Commentary: Attitudes About Role of First Lady Reflect Cultural Expectations
Shortly after First Lady Michelle Obama took the stage at this year’s Academy Awards, commentators from both Hollywood and inside the beltway erupted with criticism. It was just the latest chapter in a decades old debate about the proper role of the first lady in contemporary society. On this edition of FM89’s commentary series The Moral Is, Fresno State communication professor Diane Blair says that when it comes to public praise or criticism, it often tells us more about society as a whole than about the first lady herself.
First Lady Michelle Obama’s surprise appearance at this year’s Academy Awards sparked a national media conversation about whether her presence was appropriate. Some critics accused her of selfishly crashing the event and turning an evening of entertainment into a political affair. Donny Deutsch, a commentator for the Today show said, “She was what I call an uninvited guest . . . there was an assumptive elitist quality to it.” Washington Post columnist, Jennifer Rubin argued that her appearance made the first lady seem “small and grasping.” Michelle Obama’s response was that it was “absolutely not surprising” that her appearance provoked a national conversation. “Shoot, my bangs set off a national conversation. My shoes can set off a national conversation. That’s just sort of where we are.”
All first ladies are well aware of the level of scrutiny their performances bring. Since the earliest days of the republic, first ladies have grappled with the proper performance of this unelected role that holds considerable celebrity status and public visibility. In some ways the position is more difficult to perform than that of the president. A president is elected and the duties of the role are spelled out in the Constitution. The first lady is neither elected nor given any constitutional or legal guidelines to follow. She has no official duties, and yet she serves as a representative of the nation. She is in an unpaid position, and yet the role has often been a fulltime job for the women who occupy it. Every first lady faces the same dilemma: she is an individual and may have her own preferences and ambitions, but when she assumes the office of the first lady, she also becomes a symbol of her husband’s administration and American womanhood in general. Life under such scrutiny prompted Margaret Truman to say that the American people tend to treat the first family like “public property, like the White House itself.” Although the American public can’t specifically say what they want from a first lady, many are quick to point out what they, as individuals don’t want once she’s performed an action.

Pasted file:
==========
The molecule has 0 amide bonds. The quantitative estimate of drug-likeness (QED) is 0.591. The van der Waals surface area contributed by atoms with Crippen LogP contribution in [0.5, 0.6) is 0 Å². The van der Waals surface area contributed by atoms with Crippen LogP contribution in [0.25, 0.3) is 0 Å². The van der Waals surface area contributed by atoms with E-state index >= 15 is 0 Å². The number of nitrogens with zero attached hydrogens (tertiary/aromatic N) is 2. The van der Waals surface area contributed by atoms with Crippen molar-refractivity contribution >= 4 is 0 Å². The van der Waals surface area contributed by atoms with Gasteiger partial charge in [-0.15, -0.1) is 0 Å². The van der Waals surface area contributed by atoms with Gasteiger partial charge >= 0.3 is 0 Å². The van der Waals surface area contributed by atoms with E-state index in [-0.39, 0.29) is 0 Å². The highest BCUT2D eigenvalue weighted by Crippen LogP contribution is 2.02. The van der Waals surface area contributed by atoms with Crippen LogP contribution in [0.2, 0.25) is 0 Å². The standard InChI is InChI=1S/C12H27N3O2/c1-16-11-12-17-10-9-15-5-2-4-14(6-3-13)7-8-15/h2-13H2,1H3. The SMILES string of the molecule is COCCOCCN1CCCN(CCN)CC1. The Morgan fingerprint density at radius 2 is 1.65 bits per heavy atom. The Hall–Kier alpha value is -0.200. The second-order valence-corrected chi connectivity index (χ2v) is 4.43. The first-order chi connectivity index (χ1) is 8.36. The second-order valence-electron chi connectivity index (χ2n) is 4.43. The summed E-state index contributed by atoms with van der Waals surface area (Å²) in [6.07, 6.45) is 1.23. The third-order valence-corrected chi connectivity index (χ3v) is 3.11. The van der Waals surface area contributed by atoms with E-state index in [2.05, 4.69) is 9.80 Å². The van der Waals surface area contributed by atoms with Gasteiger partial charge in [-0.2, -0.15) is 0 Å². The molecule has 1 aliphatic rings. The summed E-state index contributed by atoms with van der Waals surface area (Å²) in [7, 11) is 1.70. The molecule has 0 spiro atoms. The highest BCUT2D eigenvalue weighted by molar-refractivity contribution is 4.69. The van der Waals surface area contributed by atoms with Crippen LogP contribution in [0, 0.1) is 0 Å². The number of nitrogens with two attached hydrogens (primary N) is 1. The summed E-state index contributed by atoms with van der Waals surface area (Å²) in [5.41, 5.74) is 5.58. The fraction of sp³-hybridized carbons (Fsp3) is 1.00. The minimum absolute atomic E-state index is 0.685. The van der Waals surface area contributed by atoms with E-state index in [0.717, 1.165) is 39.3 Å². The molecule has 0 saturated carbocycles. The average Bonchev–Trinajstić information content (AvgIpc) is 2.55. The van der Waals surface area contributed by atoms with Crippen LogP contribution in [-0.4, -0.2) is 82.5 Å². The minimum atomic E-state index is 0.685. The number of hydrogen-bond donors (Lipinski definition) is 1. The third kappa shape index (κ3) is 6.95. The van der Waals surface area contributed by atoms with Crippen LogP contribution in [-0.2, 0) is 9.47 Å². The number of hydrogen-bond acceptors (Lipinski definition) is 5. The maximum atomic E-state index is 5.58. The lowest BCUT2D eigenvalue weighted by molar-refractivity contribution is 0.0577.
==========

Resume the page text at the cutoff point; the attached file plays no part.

First ladies and the public are also aware that the role enables the women who occupy it to wield an imprecise yet significant political and cultural power. First ladies have served as political advisors, defenders of their husband’s image and legacy, presidential surrogates, and advocates in their own right. Contemporary first ladies have one of the most influential podiums in the world at their disposal, and the public typically expects that they will do something useful with that platform. At the same time, first ladies who appear to exercise influence and power over their husband’s decisions or who may perform the role in a more activist manner have experienced harsh criticism and backlash.
The public’s comfort level with a first lady’s activities varies greatly at any given point in time. Given the ill-defined nature of the role, what is viewed as acceptable and unacceptable in this role may say more about our own political commitments and cultural expectations than it does about any individual first lady herself.
The views expressed on The Moral Is are those of the author and do not necessarily represent the views of Valley Public Radio.